Sustainable Development

How can we eradicate poverty by 2030?

A man picks through rubbish on a road in Cairo, Egypt October 29, 2018. Picture taken October 29, 2018. REUTERS/Mohamed Abd El Ghany - RC1DD71C9A40

Between January 2016 and June 2018, an estimated 83 million people were lifted out of extreme poverty. Image: REUTERS/Mohamed Abd El Ghany

M Niaz Asadullah
Professor of Development Economics, University of Malaya
Antonio Savoia
Senior Lecturer in Development Economics, University of Manchester
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Sustainable Development

While the total number of impoverished people worldwide is declining, the rate of progress is not as fast as it needs to be to achieve the Sustainable Development Goal of ending extreme poverty by 2030. To increase the pace of poverty reduction, lessons from the recent past can help.

Can the world end poverty by 2030, the target set by the United Nations Agenda for Sustainable Development? The UN General Assembly recently reaffirmed this deadline but conceded that meeting it will require “accelerating global actions” to tackle poverty’s causes. As the international community explores new solutions, lessons from the past could be instructive.

Poverty reduction has been central to development policy for decades. During the 15 years of the Millennium Development Goals (MDGs), the predecessor to the Sustainable Development Goals (SDGs), the percentage of people living in poverty – defined as less than $1.90 a day – declined significantly, from nearly 27% in 2000, when the MDGs began, to about 9% in 2017.

At first glance, the rate of poverty reduction in the first few years of the SDGs has also been impressive. Between January 2016 and June 2018, an estimated 83 million people were lifted out of extreme poverty. And yet, to remain on track to meet the 2030 target date, about 120 million people should have escaped poverty during that period. Despite the welcome gains, the pace of progress has been less than satisfactory.

Image: Nature

In a recent paper co-authored for the journal World Development, we examined what factors drive successful poverty reduction. Using poverty statistics from developing countries during the MDGs era, we assessed whether countries with higher levels of income poverty – that is, more people living on less money – experienced faster reductions in their poverty rates than economies with lower income-poverty levels. Using limits of $1.25 and $2 per person per day, we found that poverty tended to decrease faster in countries that started out poorer.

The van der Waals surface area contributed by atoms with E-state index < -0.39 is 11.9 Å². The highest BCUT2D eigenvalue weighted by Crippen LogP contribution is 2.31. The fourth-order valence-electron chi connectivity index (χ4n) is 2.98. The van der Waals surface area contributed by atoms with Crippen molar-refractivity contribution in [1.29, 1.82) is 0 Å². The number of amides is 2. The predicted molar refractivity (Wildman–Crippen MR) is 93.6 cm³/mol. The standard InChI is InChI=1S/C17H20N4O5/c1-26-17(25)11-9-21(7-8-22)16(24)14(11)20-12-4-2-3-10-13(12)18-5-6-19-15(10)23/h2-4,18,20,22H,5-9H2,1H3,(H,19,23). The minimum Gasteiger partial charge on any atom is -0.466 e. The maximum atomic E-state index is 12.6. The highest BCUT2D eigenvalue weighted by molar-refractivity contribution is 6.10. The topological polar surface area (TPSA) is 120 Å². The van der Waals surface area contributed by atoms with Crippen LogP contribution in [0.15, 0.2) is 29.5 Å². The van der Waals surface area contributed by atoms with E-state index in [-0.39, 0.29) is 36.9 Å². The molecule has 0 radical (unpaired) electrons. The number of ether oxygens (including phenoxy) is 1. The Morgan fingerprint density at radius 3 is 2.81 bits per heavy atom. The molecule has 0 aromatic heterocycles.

But these findings, while positive, tell only part of the story. In many countries, the end of poverty remains a distant goal. For example, at the current pace of poverty reduction, we estimate that Mali, where 86% of the population lived on less than $1.25 a day in 1990, will require another 31 years to eradicate extreme poverty altogether. But even in Ecuador, where only 7% of the population lived on less than $1.25 a day in 1990, eliminating poverty will take at least another decade.

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The differing experiences of countries in Africa and Asia illustrate that while adoption of the MDG agenda did accelerate poverty reduction, the degree of progress has varied widely. In the early 1990s, poverty levels in Nigeria, Lesotho, Madagascar, and Zambia were similar to those in China, Vietnam, and Indonesia. But by the time the MDGs ended in 2015, the Asian countries had reduced levels of poverty dramatically; the African countries had not.

This divergence continues. Today, extreme poverty is mostly contained to Africa; according to the World Bank’s 2018 Poverty and Shared Prosperity report, 27 of the world’s 28 poorest countries are on the continent, and each has a poverty rate above 30%. In fact, at current rates of poverty reduction, more than 300 million people in Sub-Saharan Africa will still be poor in 2030.

Many factors have contributed to the shifting geography of poverty. In Africa, weak economic performance – fueled by conflict, ineffective policies, ethnic fragmentation, and external shocks – has made it more difficult for countries to fund poverty-alleviation programs. But the most important factor may be state capacity. After all, weak state institutions cannot effectively deliver public goods and services.

Of course, this leads to another question: what factors determine a state’s capacity? In general, states work better when ruling elites are bound by limits on their power. But administrative experience also plays a role. China, with a slightly longer period of modern statehood than most of its younger African counterparts, may simply have developed a greater ability to administer its territory.

And yet, whatever the reason for the variation, there is no doubt that state capacity is one of the key ingredients for successful poverty reduction. We found that during the MDGs, high-poverty countries with strong state institutions were able to reduce poverty twice as fast as countries with feeble capacity, and were more likely to achieve the MDGs’ target of halving poverty by 2015.

Poverty eradication remains a top priority for the 193 governments that have adopted the SDGs. But as the international community learned from the MDGs, goals do not guarantee progress. To ensure that the 725 million people who remained in poverty at the end of MDGs period can escape requires investing in programs that aim at building effective states. Otherwise, an end date for poverty will remain elusive.

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